• Kay says:

    Dear Maria,
    You have sown generously with your advice over the years, and now you are reaping!

    Most of the work we’ve had done on our house has been excellent. A roofer came to our door who had done a lot of nearby houses and had abundant references, so we checked him out and hired him, and that went very well for a reasonable price. Perhaps we were lucky? Our contractor did a fabulous job with all our house renovations, and currently we have someone doing work outside, again found because he was working for others in our neighborhood. Thus far, he is doing a very good job. Our only problem was with the electrician we had to hire for our expanded living room because our capable contractor isn’t licensed in the city. The electrician we hired cost us $2000, which seemed a lot, but he wasn’t very bright and I had to watch him carefully to prevent mistakes.

    The problems I’ve had are mostly with trimming our large bushes. We have a tree service that does an excellent job with everything high up, but no one seems to properly trim bushes by cutting out branches from ground level. So I do it, with my husband’s help when the chainsaw is needed. Since we’ve been trimming the long row of burning bushes, they have looked wonderful. The worst thing you can do to them is lop off branches—you end up with a mess instead of graceful arches.

  • I love your metaphor. I always like to say to clients who are trying to find a way to save a buck, “You are stepping over dimes to save pennies.”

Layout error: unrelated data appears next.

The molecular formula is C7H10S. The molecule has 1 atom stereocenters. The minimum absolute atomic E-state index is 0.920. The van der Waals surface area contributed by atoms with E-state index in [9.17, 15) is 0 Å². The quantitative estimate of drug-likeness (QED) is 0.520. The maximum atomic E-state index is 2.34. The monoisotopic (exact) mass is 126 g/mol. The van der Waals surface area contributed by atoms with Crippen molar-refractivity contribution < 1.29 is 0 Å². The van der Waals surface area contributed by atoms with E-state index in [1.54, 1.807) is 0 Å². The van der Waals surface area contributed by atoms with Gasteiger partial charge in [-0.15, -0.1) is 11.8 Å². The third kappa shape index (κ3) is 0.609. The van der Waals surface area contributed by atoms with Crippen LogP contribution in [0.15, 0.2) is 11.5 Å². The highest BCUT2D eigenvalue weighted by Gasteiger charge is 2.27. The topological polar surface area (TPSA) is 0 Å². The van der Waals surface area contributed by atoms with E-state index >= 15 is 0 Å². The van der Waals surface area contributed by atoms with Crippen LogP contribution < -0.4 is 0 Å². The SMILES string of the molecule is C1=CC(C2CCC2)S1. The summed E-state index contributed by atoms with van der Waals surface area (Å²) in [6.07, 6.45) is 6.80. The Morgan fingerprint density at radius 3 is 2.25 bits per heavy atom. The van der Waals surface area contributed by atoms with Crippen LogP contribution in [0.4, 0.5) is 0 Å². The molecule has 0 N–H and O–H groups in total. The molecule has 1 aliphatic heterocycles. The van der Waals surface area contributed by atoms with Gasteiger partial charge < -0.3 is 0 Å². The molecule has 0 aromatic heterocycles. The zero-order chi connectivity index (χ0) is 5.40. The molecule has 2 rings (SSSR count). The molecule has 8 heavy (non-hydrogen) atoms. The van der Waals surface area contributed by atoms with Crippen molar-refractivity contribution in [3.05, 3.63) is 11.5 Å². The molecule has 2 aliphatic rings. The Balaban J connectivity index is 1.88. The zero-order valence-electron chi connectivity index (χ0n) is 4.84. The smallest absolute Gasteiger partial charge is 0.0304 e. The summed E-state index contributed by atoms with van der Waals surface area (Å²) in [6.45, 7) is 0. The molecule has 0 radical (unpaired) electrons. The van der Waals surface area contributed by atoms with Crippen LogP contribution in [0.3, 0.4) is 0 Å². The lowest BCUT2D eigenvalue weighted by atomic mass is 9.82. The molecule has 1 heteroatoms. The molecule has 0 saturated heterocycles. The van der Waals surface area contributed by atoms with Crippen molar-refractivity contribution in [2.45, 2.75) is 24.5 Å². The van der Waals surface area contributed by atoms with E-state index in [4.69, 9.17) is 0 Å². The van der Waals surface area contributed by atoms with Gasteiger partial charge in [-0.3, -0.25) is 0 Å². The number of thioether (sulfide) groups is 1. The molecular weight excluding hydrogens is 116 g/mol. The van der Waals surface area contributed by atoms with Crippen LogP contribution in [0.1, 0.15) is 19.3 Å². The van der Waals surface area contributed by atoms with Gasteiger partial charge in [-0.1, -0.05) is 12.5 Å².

• Diane says:

    I would suggest you contact one of your local designers for a referral. My DIL is a designer and she has several tradesmen that she keeps busy with remodel projects of various sizes. Her reputation depends on them doing a good job at a reasonable price.

  • Barbara says:

    Expensive or cheap builders/contractors, the results can go either way. Not necessarily best result to hire the most expensive.
    We bought a brand new house with a walk out lower level that was unfinished. All the houses we looked at, new or newish, I didn’t like the way they had finished the lower part.
    We asked the one-man builder of our home to give us a quote on it, after doing the design plans our self. It was a bit over $30,000 and didn’t cover all the area, but was of the same quality finishing as upstairs. We couldn’t afford that.
    It was 2002 and builders were very busy. We got a guy from a newspaper ad to do the framing. We liked him, so kept adding things for him to do. Next the drywall, which included a long curved wall. Then the finishing. Then the flooring and tile work. Each part he estimated and quoted as he went along, I think that really helped keep costs down.
    We got an electrician from the newspaper ad, as well. The framer guy said the electrician was very cheap, it was $25 per plug and outlet. Both did brilliant jobs and our cost with a full bathroom and electric fireplace (it was costly back then) was about $17,000. I did all the painting and hubby and I sourced all the carpet and flooring and bought all the paint. Only thing I would change now is to put the more expensive 8 inch baseboards and casings in the visible areas.

  • Heather says:

    Just a quick comment on your mums porch. If an enclosed/mud room porch does not fit the budget right now, at least make the open porch able to be enclosed at a later date and make it a generous size so that at least 2 or 3 people can take off coats comfortably in the space.